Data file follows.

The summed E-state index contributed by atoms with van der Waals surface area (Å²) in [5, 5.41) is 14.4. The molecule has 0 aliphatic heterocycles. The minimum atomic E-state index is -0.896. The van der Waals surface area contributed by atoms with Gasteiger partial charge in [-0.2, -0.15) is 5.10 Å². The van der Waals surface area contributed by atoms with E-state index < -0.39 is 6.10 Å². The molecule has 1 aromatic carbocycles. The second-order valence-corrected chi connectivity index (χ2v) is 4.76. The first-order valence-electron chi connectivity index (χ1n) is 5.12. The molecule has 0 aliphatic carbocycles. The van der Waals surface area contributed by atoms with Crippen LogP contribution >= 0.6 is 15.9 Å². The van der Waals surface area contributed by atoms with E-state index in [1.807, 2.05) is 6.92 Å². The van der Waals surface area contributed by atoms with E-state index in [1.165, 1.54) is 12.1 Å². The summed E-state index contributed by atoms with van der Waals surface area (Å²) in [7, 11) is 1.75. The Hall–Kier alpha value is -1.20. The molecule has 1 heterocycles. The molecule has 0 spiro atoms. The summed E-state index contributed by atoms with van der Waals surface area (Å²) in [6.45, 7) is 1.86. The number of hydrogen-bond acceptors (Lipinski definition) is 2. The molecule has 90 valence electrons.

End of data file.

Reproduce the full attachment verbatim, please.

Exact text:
The summed E-state index contributed by atoms with van der Waals surface area (Å²) in [5, 5.41) is 14.4. The molecule has 0 aliphatic heterocycles. The minimum atomic E-state index is -0.896. The van der Waals surface area contributed by atoms with Gasteiger partial charge in [-0.2, -0.15) is 5.10 Å². The van der Waals surface area contributed by atoms with E-state index < -0.39 is 6.10 Å². The molecule has 1 aromatic carbocycles. The second-order valence-corrected chi connectivity index (χ2v) is 4.76. The first-order valence-electron chi connectivity index (χ1n) is 5.12. The molecule has 0 aliphatic carbocycles. The van der Waals surface area contributed by atoms with Crippen LogP contribution >= 0.6 is 15.9 Å². The van der Waals surface area contributed by atoms with E-state index in [1.807, 2.05) is 6.92 Å². The van der Waals surface area contributed by atoms with E-state index in [1.165, 1.54) is 12.1 Å². The summed E-state index contributed by atoms with van der Waals surface area (Å²) in [7, 11) is 1.75. The Hall–Kier alpha value is -1.20. The molecule has 1 heterocycles. The molecule has 0 spiro atoms. The summed E-state index contributed by atoms with van der Waals surface area (Å²) in [6.45, 7) is 1.86. The number of hydrogen-bond acceptors (Lipinski definition) is 2. The molecule has 90 valence electrons.